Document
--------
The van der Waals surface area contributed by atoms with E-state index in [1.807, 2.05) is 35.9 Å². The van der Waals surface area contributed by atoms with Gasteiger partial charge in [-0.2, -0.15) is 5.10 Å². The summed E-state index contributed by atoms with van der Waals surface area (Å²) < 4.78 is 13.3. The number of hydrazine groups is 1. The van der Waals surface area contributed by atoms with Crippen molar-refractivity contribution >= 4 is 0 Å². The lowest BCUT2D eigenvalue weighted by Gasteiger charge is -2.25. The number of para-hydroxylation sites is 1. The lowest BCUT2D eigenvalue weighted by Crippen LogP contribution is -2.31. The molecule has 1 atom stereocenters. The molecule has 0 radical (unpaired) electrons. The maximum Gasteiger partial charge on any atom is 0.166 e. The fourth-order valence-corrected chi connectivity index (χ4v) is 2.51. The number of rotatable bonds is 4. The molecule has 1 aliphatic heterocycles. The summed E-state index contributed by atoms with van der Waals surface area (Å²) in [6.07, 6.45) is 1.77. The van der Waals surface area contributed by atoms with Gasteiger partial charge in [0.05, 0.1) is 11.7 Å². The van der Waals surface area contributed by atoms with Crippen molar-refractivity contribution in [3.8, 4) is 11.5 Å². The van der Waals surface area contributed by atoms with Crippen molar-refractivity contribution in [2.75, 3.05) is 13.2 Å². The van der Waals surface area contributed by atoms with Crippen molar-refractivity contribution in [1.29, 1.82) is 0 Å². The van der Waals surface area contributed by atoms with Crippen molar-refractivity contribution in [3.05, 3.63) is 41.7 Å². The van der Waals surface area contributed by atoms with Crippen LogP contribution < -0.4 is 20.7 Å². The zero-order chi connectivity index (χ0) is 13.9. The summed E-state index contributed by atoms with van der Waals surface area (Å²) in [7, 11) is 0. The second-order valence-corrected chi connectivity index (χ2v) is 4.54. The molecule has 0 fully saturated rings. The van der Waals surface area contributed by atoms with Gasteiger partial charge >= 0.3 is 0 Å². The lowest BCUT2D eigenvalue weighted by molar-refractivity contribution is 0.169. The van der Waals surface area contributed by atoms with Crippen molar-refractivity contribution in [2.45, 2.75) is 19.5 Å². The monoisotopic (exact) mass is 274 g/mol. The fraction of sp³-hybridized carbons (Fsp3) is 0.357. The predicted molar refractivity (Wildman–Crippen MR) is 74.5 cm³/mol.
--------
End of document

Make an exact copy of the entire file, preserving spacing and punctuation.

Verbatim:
The van der Waals surface area contributed by atoms with E-state index in [1.807, 2.05) is 35.9 Å². The van der Waals surface area contributed by atoms with Gasteiger partial charge in [-0.2, -0.15) is 5.10 Å². The summed E-state index contributed by atoms with van der Waals surface area (Å²) < 4.78 is 13.3. The number of hydrazine groups is 1. The van der Waals surface area contributed by atoms with Crippen molar-refractivity contribution >= 4 is 0 Å². The lowest BCUT2D eigenvalue weighted by Gasteiger charge is -2.25. The number of para-hydroxylation sites is 1. The lowest BCUT2D eigenvalue weighted by Crippen LogP contribution is -2.31. The molecule has 1 atom stereocenters. The molecule has 0 radical (unpaired) electrons. The maximum Gasteiger partial charge on any atom is 0.166 e. The fourth-order valence-corrected chi connectivity index (χ4v) is 2.51. The number of rotatable bonds is 4. The molecule has 1 aliphatic heterocycles. The summed E-state index contributed by atoms with van der Waals surface area (Å²) in [6.07, 6.45) is 1.77. The van der Waals surface area contributed by atoms with Gasteiger partial charge in [0.05, 0.1) is 11.7 Å². The van der Waals surface area contributed by atoms with Crippen molar-refractivity contribution in [3.8, 4) is 11.5 Å². The van der Waals surface area contributed by atoms with Crippen molar-refractivity contribution in [2.75, 3.05) is 13.2 Å². The van der Waals surface area contributed by atoms with Crippen molar-refractivity contribution in [1.29, 1.82) is 0 Å². The van der Waals surface area contributed by atoms with Crippen molar-refractivity contribution in [3.05, 3.63) is 41.7 Å². The van der Waals surface area contributed by atoms with Crippen LogP contribution < -0.4 is 20.7 Å². The zero-order chi connectivity index (χ0) is 13.9. The summed E-state index contributed by atoms with van der Waals surface area (Å²) in [7, 11) is 0. The second-order valence-corrected chi connectivity index (χ2v) is 4.54. The molecule has 0 fully saturated rings. The van der Waals surface area contributed by atoms with Gasteiger partial charge >= 0.3 is 0 Å². The lowest BCUT2D eigenvalue weighted by molar-refractivity contribution is 0.169. The van der Waals surface area contributed by atoms with Crippen molar-refractivity contribution in [2.45, 2.75) is 19.5 Å². The monoisotopic (exact) mass is 274 g/mol. The fraction of sp³-hybridized carbons (Fsp3) is 0.357. The predicted molar refractivity (Wildman–Crippen MR) is 74.5 cm³/mol.